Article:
- Real-time listening across touchpoints
- Data integration across touchpoints and enterprise systems
- Efficient signal extraction from structured and unstructured data
- Disseminate and share signals with relevant stakeholders and give them actionable recommendations
- Integrate with frontline systems like CRM, contact centers, etc.
A centralized CX function or a cross-functional team that is championed by the CEO is usually the best place to start to develop and take action on a VOC strategy. One of the key things for this function to keep in mind is that they are not only leveraging the data and the insights developed in various siloed business units, but they are also leveraging the front-line capabilities of these business units to act on VOC strategy. Hence, collaboration is critical. Be careful not to replicate what already exists in the siloed business units. Start small with pilots to prove the value, and to foster collaboration with business units. When they see the value, then it is time to scale up and go into production.
A successful voice of customer strategy needs to evaluate the entire customer journey on all channels
Digital and mobile sources of customer data (websites, social media, smartphones) have not only become important sources of voice of the customer, but also critical channels for enabling the actions and insights learned from voice of the customer analytics.
Let us consider mobile. First, mobile can be a data collection channel. One has to take care to not just put current online surveys on mobile, but instead design for mobile to get instantaneous feedback. This means keeping it short and sweet. Second, mobile is more than just a data collection channel. With the amount of time customers are spending on mobile, it is a great source of implicit VOC. What customers are doing on mobile will provide insight into customer needs, preferences, and motivations (e.g., how often are they browsing on apps versus texting, etc.). What is the content that they are viewing and how engaged are they with it? Finally, mobile can also be used as a channel for action either via SMS, email, alerts, or other outreach.
Today, tracking visits on your own site (mobile or otherwise) can easily be done using cookies, resulting in what is typically known as first-party data. Third-party tracking is feasible as well with customer consent. Customers are very willing to share information as long as they get something in return, and in this case the promise is for a seamless, frictionless customer experience.
As we add additional channels to our VOC programs like digital and mobile to serve as both voice of the customer input and enablers of actions, it will become imperative to build capabilities in the following areas:
- Integrate the information collected from these channels with information collected from traditional channels.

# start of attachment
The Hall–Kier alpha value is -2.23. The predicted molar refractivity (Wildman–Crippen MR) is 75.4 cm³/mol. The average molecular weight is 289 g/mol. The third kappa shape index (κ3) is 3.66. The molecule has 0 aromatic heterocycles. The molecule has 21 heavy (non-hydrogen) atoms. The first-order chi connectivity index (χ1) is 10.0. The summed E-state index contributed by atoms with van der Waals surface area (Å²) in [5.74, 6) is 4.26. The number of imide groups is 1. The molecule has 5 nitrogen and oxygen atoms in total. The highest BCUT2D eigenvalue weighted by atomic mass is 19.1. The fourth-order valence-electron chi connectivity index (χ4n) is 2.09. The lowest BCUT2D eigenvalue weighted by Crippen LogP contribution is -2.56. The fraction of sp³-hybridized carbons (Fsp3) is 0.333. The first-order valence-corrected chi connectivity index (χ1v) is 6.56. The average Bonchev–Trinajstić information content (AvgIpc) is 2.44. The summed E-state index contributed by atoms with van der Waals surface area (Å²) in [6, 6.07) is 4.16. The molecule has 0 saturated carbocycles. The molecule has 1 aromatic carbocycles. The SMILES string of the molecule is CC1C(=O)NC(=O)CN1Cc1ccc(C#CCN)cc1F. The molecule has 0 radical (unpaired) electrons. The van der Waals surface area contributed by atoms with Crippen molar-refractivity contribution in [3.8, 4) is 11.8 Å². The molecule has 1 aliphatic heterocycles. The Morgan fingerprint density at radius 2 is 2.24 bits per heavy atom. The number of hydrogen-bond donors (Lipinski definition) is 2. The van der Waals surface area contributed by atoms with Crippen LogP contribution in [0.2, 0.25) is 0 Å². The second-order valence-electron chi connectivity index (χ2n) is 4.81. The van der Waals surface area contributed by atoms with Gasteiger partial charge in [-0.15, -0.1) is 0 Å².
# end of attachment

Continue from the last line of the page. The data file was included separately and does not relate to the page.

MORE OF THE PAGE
- Analyze disparate sources of information in real time and extract signals
- Translate those insights into actions and determine the best channel(s) to leverage.
Conclusion: Voice of the customer best practices and VOC strategy
We hope you enjoyed this article disproving common myths and providing key voice of the customer trends and best practices to help your company's CX transformation. As mentioned previously, VOC is not a new term. It has been re-ignited as a differentiator due to its influence on customer service and customer satisfaction. Likewise, a strong understanding of what your customer expects does more than just improve the customer experience, it can have a great influence on your brand's relationship with customers. When a VOC program successfully incorporates customer preferences it can improve customer loyalty and overall customer retention, which increases overall customer lifetime value.
Additional TTEC Voice of the Customer resources
5 Simple Ways to Optimize Voice of the Customer and Speech Analytics Data: In this guide, learn 5 ways to use speech analytics and call center analytics software to augment employee experience on the floor and customer experience over the phone. Today’s leading contact centers leverage speech analytics technology to enhance overall customer experience, train associates more effectively, and ensure quality assurance (QA) across all channels and at every contact point.
Change the Voice of Customer Conversation in the Contact Center: Contact centers are primarily designed to operate on efficiency. Because of this, nearly everything about their operations gets measured. But in the fast-paced economy driven by high customer expectations, are companies measuring the right things in the contact center? In this article, learn how to answer “why” questions as part of your voice of customer analysis in order to uncover opportunities to improve the customer experience.
VOC Analytics: 5 To-Dos in the New Era of Data : Capturing customers’ expectations, aversions, and preferences—i.e. listening to the voice of the customer (VOC)—is table stakes for most organizations today. But as customer behavior and habits evolve, listening practices and the ability to act on insights must evolve as well. Here are five VOC best practices to enhance the voice of the customer analytics process and begin delivering more impactful customer experiences.